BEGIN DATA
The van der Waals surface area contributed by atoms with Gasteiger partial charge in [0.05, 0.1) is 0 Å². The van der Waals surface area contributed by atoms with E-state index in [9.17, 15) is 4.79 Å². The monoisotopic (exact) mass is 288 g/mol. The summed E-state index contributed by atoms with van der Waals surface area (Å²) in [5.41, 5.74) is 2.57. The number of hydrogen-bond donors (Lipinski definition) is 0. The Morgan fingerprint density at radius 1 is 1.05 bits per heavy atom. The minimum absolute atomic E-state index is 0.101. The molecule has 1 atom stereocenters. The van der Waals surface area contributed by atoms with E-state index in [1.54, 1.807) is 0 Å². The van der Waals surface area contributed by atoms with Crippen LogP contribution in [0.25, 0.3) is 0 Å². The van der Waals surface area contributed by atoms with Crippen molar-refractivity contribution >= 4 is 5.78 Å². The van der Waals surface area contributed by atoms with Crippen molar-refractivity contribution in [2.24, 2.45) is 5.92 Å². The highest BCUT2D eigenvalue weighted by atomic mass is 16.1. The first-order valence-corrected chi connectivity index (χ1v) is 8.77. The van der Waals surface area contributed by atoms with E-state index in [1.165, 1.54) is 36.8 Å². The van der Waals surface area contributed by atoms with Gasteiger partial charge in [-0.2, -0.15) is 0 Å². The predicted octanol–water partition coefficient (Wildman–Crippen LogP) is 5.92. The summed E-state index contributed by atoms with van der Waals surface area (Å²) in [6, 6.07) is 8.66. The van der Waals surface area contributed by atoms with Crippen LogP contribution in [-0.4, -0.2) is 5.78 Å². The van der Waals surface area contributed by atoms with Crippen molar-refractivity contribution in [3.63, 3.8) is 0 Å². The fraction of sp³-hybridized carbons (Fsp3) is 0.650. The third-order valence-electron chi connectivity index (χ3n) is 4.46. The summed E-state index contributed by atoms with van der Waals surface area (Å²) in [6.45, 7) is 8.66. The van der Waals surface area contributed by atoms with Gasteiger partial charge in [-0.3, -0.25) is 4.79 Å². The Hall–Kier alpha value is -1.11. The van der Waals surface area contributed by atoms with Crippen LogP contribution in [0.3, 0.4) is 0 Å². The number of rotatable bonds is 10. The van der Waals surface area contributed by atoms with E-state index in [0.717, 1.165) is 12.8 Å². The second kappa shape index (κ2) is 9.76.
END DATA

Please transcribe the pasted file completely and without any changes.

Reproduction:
The van der Waals surface area contributed by atoms with Gasteiger partial charge in [0.05, 0.1) is 0 Å². The van der Waals surface area contributed by atoms with E-state index in [9.17, 15) is 4.79 Å². The monoisotopic (exact) mass is 288 g/mol. The summed E-state index contributed by atoms with van der Waals surface area (Å²) in [5.41, 5.74) is 2.57. The number of hydrogen-bond donors (Lipinski definition) is 0. The Morgan fingerprint density at radius 1 is 1.05 bits per heavy atom. The minimum absolute atomic E-state index is 0.101. The molecule has 1 atom stereocenters. The van der Waals surface area contributed by atoms with E-state index in [1.54, 1.807) is 0 Å². The van der Waals surface area contributed by atoms with Crippen LogP contribution in [0.25, 0.3) is 0 Å². The van der Waals surface area contributed by atoms with Crippen molar-refractivity contribution >= 4 is 5.78 Å². The van der Waals surface area contributed by atoms with Crippen molar-refractivity contribution in [2.24, 2.45) is 5.92 Å². The highest BCUT2D eigenvalue weighted by atomic mass is 16.1. The first-order valence-corrected chi connectivity index (χ1v) is 8.77. The van der Waals surface area contributed by atoms with E-state index in [1.165, 1.54) is 36.8 Å². The van der Waals surface area contributed by atoms with Gasteiger partial charge in [-0.2, -0.15) is 0 Å². The predicted octanol–water partition coefficient (Wildman–Crippen LogP) is 5.92. The summed E-state index contributed by atoms with van der Waals surface area (Å²) in [6, 6.07) is 8.66. The van der Waals surface area contributed by atoms with Crippen LogP contribution in [-0.4, -0.2) is 5.78 Å². The van der Waals surface area contributed by atoms with Crippen molar-refractivity contribution in [3.63, 3.8) is 0 Å². The fraction of sp³-hybridized carbons (Fsp3) is 0.650. The third-order valence-electron chi connectivity index (χ3n) is 4.46. The summed E-state index contributed by atoms with van der Waals surface area (Å²) in [6.45, 7) is 8.66. The van der Waals surface area contributed by atoms with Gasteiger partial charge in [-0.3, -0.25) is 4.79 Å². The Hall–Kier alpha value is -1.11. The van der Waals surface area contributed by atoms with Crippen LogP contribution in [0.3, 0.4) is 0 Å². The number of rotatable bonds is 10. The van der Waals surface area contributed by atoms with E-state index in [0.717, 1.165) is 12.8 Å². The second kappa shape index (κ2) is 9.76.